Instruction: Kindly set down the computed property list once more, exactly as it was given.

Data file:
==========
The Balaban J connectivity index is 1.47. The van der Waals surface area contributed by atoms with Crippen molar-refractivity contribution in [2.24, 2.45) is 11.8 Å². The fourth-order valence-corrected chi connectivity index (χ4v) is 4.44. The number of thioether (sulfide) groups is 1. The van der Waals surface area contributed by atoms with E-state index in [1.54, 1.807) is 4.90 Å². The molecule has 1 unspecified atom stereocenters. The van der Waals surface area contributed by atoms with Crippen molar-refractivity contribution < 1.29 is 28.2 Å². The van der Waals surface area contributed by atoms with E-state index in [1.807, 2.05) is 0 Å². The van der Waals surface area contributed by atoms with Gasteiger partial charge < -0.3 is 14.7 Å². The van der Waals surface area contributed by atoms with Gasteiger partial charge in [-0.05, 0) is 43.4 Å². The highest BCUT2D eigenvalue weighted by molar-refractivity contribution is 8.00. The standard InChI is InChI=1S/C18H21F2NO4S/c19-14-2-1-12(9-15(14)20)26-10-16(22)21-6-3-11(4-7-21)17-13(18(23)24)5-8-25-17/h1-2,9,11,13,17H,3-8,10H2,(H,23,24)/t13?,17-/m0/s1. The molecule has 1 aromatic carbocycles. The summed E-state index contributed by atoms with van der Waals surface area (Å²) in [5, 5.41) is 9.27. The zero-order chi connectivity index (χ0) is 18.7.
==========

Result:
The Balaban J connectivity index is 1.47. The van der Waals surface area contributed by atoms with Crippen molar-refractivity contribution in [2.24, 2.45) is 11.8 Å². The fourth-order valence-corrected chi connectivity index (χ4v) is 4.44. The number of thioether (sulfide) groups is 1. The van der Waals surface area contributed by atoms with E-state index in [1.54, 1.807) is 4.90 Å². The molecule has 1 unspecified atom stereocenters. The van der Waals surface area contributed by atoms with Crippen molar-refractivity contribution < 1.29 is 28.2 Å². The van der Waals surface area contributed by atoms with E-state index in [1.807, 2.05) is 0 Å². The van der Waals surface area contributed by atoms with Gasteiger partial charge < -0.3 is 14.7 Å². The van der Waals surface area contributed by atoms with Gasteiger partial charge in [-0.05, 0) is 43.4 Å². The highest BCUT2D eigenvalue weighted by molar-refractivity contribution is 8.00. The standard InChI is InChI=1S/C18H21F2NO4S/c19-14-2-1-12(9-15(14)20)26-10-16(22)21-6-3-11(4-7-21)17-13(18(23)24)5-8-25-17/h1-2,9,11,13,17H,3-8,10H2,(H,23,24)/t13?,17-/m0/s1. The molecule has 1 aromatic carbocycles. The summed E-state index contributed by atoms with van der Waals surface area (Å²) in [5, 5.41) is 9.27. The zero-order chi connectivity index (χ0) is 18.7.